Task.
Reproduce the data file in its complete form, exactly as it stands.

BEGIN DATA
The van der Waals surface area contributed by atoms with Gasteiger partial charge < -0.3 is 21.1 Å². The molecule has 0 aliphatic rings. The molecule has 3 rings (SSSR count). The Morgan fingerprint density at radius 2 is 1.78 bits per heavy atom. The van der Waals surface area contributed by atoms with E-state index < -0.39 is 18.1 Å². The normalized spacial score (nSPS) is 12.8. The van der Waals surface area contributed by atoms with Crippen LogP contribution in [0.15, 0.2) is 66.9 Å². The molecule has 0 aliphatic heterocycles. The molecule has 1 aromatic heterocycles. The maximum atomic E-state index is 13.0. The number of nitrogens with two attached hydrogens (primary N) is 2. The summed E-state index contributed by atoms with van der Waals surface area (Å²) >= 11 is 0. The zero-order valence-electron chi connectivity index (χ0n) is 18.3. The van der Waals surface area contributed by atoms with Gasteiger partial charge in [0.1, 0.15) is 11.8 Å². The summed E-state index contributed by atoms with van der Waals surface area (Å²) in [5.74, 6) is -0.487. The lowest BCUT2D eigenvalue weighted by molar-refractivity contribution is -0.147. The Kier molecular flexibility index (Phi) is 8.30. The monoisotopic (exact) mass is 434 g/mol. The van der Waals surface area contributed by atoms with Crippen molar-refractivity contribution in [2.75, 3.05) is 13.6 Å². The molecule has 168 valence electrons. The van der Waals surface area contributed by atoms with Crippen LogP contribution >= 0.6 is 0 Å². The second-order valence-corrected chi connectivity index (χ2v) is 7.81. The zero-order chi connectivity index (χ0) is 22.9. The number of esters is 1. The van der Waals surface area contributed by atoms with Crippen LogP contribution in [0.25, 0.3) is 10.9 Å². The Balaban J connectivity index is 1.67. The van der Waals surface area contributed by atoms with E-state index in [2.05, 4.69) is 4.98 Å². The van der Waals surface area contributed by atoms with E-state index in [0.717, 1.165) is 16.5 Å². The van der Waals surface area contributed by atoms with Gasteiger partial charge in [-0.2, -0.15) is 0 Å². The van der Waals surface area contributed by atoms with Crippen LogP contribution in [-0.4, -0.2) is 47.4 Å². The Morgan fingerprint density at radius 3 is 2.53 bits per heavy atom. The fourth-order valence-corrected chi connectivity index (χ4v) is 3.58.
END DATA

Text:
The van der Waals surface area contributed by atoms with Gasteiger partial charge < -0.3 is 21.1 Å². The molecule has 0 aliphatic rings. The molecule has 3 rings (SSSR count). The Morgan fingerprint density at radius 2 is 1.78 bits per heavy atom. The van der Waals surface area contributed by atoms with E-state index < -0.39 is 18.1 Å². The normalized spacial score (nSPS) is 12.8. The van der Waals surface area contributed by atoms with Crippen LogP contribution in [0.15, 0.2) is 66.9 Å². The molecule has 0 aliphatic heterocycles. The molecule has 1 aromatic heterocycles. The maximum atomic E-state index is 13.0. The number of nitrogens with two attached hydrogens (primary N) is 2. The summed E-state index contributed by atoms with van der Waals surface area (Å²) >= 11 is 0. The zero-order valence-electron chi connectivity index (χ0n) is 18.3. The van der Waals surface area contributed by atoms with Gasteiger partial charge in [0.1, 0.15) is 11.8 Å². The summed E-state index contributed by atoms with van der Waals surface area (Å²) in [5.74, 6) is -0.487. The lowest BCUT2D eigenvalue weighted by molar-refractivity contribution is -0.147. The Kier molecular flexibility index (Phi) is 8.30. The monoisotopic (exact) mass is 434 g/mol. The van der Waals surface area contributed by atoms with Crippen molar-refractivity contribution in [2.75, 3.05) is 13.6 Å². The molecule has 168 valence electrons. The van der Waals surface area contributed by atoms with Crippen LogP contribution >= 0.6 is 0 Å². The second-order valence-corrected chi connectivity index (χ2v) is 7.81. The zero-order chi connectivity index (χ0) is 22.9. The number of esters is 1. The van der Waals surface area contributed by atoms with Crippen LogP contribution in [0.25, 0.3) is 10.9 Å². The Balaban J connectivity index is 1.67. The van der Waals surface area contributed by atoms with E-state index in [2.05, 4.69) is 4.98 Å². The van der Waals surface area contributed by atoms with E-state index in [0.717, 1.165) is 16.5 Å². The van der Waals surface area contributed by atoms with Gasteiger partial charge in [-0.2, -0.15) is 0 Å². The van der Waals surface area contributed by atoms with Crippen LogP contribution in [-0.4, -0.2) is 47.4 Å². The Morgan fingerprint density at radius 3 is 2.53 bits per heavy atom. The fourth-order valence-corrected chi connectivity index (χ4v) is 3.58.